30 June 2009

Live high, live mighty, live righteously

Listening to: Jukebox the Ghost, "Hold It In."

The Midwest may be devoid of natural disasters like earthquakes or wildfires but it can be extremely difficult to fly in at times. Try going through Chicago sometime during the winter. You're pretty much guaranteed a delay. I'd been getting so used to the short commute between San Diego and San Francisco that flying to Michigan this past weekend seemed really far away. When we landed, we sat on the tarmac for an hour and a half while the ground crew refused to bring out the connector thingy in the pouring rain and thunderstorms.

People around me were complaining. "Why don't they do their jobs! Get them out here! Grumble, grumble." It didn't help when the captain announced that he was trying to negotiate with the ground crew to come out. It made it seem like they were being sissies for not braving the rain. I didn't think it was very fair for passengers protected by an aluminum fortress to complain about little humans who didn't want to walk around in lightning with big metal staircases. I've decided to be wary of people who get easily frustrated by transportation inconveniences. Road rage, flight tantrums, boat berzerk, railroad rampage, whatever.

You're getting someplace faster than you could have at any point in human history and you're complaining? I wonder if this will be the case when teleportation (finally) comes around. Will hordes of tired business people, eager to get home in time for Kwanzaa, swear bitterly as they line up behind each other to be transported instantaneously across the solar system? If waiting in traffic, being jammed in an elevator, or staring down the tunnel toward invisible subway cars is any indication, humans will always just bitch about travel delays. Somehow we naturally selected for this trait.

I'll be naturally judging and silently criticizing people for this exact same trait.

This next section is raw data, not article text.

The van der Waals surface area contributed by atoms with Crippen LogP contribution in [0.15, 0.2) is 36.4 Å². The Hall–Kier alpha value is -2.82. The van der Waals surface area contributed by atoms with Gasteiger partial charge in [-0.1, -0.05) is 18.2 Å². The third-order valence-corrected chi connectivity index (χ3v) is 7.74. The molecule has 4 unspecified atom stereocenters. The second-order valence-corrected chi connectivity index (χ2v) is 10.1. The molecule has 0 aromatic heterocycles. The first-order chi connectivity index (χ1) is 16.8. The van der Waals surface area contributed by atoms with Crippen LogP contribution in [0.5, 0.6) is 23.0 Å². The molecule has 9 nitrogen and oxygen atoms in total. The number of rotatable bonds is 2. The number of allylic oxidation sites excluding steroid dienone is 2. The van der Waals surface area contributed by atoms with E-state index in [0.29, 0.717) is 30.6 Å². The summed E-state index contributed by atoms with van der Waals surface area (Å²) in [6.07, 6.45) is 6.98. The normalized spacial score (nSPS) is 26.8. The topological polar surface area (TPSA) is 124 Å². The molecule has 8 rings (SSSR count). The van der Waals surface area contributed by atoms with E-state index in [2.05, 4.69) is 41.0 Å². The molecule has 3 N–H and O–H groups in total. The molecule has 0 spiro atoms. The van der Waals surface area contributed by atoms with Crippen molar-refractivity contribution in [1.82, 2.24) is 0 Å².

I left San Francisco after an all nighter talking about girls with the boys. Fueled by Filipino food and coffee, I promptly passed out the entire way to Detroit. Six blissful hours later, Eric arrived to pick me up and as we hung around, waiting for Hong to show up and listening the Michael Jackson tributes on the radio, I slowly transitioned from California brain to Michigan brain. We were in town for a wedding, and also to hang out with our friends who have three young children, so we rarely get a chance to see them. It was family time versus single time. In the city, most of the people I hang out with are single and we go out to bars and lounges a lot. In Michigan, everyone has families and they do things like play group sports, start tribute bands, and gather for birthdays and celebrations devoid of alcohol.

Given the two, I'd prefer to hang out in Michigan. I mean, this past weekend, we managed to fit in a little bit of chess, some basketball, lots of Magic, kite flying, and Transformers 2. I'm a family oriented activities guy trapped in going out land. When the weekend rolls around and someone asks me what I want to do, I always reply, "Don't ask me, if you leave it up to me we're going to end up at home playing games." I find that this attitude strongly curtails my social life -- or at least my dating life. But that's okay. I like most games better than most girls, I think.

During our time in Michigan, we split our time between afternoons with our friends and their amazing three sons, and nights spent at the wedding (it was an Indian wedding, so there was a sangeet on Friday). Late nights were reserved for guy time spent playing games while the kids slept. We also celebrated Ryan's birthday. We probably ruined Eric's sleep schedule but it was good training because he and Anna are expecting any day now. Anna also introduced me to a new kind of gummy penguin, the Trader Joe kind. They don't replace my first love but are more widely available than the black and white peachy ones. Go get some now.

So everything was beautiful. The weather, the people, the wedding, the weekend. I held a one month old baby -- with the help of a boppy -- and I felt really accomplished. Until he started squirming and I panicked. I'm much better with a remote than a baby, but I'm working on it.